However, this four-fold method is not John Wesley’s.  He never used the term “quadrilateral” or made a clear argument for the use of these four criteria.  Rather, the quadrilateral is a modern attempt to understand how Wesley went about doing his theology that many believe is a good model for the church.

These reasons lead me to think that perhaps we should stop attaching Wesley’s name to it.  Labeling it the UMC quadrilateral or the Albert Outler quadrilateral (after the scholar who formulated it) would be more accurate.

Another problem with attaching Wesley’s name to the quadrilateral is that it lends authority to a theological method that is often misused and misconstrued.  These misrepresentations ultimately  lead to a misrepresentation of Wesley and his beliefs.  Since its formulation, the quadrilateral has taken on a life of its own.  Its most egregious misuse occurs when people treat all four sources as being of equal authority, thus belittling scripture.

One day in my Methodism class a student mentioned the “Wesleyan Quadrilateral” to Wesley scholar Dr. Richard Heitzenrater.  He promptly responded, “Do you mean the Outler quadrilateral?  The quadrilateral is not John Wesley’s.”

Many people in the class sat stunned as a myth about Wesley that they believed all their life was busted by the man who first cracked the code of Wesley’s diaries.

Recently, I sat down with Dr. Heitzenrater for an interview about Wesleyan myths.  Below is the part of the interview regarding this moment in class:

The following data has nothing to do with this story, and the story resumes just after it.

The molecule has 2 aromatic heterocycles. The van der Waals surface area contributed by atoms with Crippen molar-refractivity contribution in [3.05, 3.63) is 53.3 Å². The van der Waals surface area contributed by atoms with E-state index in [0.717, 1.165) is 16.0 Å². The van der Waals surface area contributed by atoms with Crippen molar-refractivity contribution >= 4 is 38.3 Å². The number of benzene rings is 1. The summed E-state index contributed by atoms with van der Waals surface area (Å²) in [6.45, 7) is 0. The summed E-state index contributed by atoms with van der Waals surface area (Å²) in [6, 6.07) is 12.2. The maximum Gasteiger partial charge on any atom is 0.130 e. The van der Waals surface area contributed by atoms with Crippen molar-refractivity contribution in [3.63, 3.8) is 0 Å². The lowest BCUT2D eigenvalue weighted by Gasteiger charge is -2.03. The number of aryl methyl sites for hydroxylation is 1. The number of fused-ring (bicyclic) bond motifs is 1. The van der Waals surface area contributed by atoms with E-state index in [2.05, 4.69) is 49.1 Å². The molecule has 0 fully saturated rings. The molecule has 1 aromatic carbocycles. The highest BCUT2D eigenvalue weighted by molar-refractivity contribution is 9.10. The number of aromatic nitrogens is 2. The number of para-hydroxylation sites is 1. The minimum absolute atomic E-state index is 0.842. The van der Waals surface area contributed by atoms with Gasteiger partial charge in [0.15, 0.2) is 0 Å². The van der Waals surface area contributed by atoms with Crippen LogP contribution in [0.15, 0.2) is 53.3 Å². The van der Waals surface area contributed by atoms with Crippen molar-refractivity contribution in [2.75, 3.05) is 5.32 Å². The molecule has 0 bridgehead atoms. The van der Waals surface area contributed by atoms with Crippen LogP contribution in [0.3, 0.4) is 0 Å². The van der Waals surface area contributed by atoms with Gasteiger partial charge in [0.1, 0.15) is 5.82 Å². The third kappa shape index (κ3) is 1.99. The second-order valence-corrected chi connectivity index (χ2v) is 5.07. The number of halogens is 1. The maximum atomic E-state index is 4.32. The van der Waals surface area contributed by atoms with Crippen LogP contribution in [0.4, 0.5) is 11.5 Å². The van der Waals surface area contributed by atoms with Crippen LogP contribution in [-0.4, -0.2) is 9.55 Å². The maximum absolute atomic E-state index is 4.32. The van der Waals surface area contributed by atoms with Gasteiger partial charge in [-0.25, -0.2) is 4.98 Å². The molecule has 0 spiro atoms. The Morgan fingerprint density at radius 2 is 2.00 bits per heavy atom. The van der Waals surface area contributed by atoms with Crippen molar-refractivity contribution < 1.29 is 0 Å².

[Read more…]

New Series: John Wesley – The man, the myth, the legend

When the General Conference of the United Methodist Church comes around every four years, myths about John Wesley show up in full force.

Sometimes these myths show up on the swag handed out. Tote bags and t-shirts that include Wesley mis-quotes like “Catch on fire with enthusiasm and people will come for miles to watch you burn” have been around for decades.

Other times these myths show up in theological dialogue. Many United Methodist Churches defend the practice of inviting anyone, including people of other religions and those who are un-baptized, to the communion table by arguing that Wesley taught and practiced this same exact thing.

And still at other times Wesleyan myths are the basis for the whole conference, such as in 1996 when the theme was the quote by Wesley that has never been found in his works, “In Essentials Unity, In Non-Essentials, Liberty, In All Things Charity.”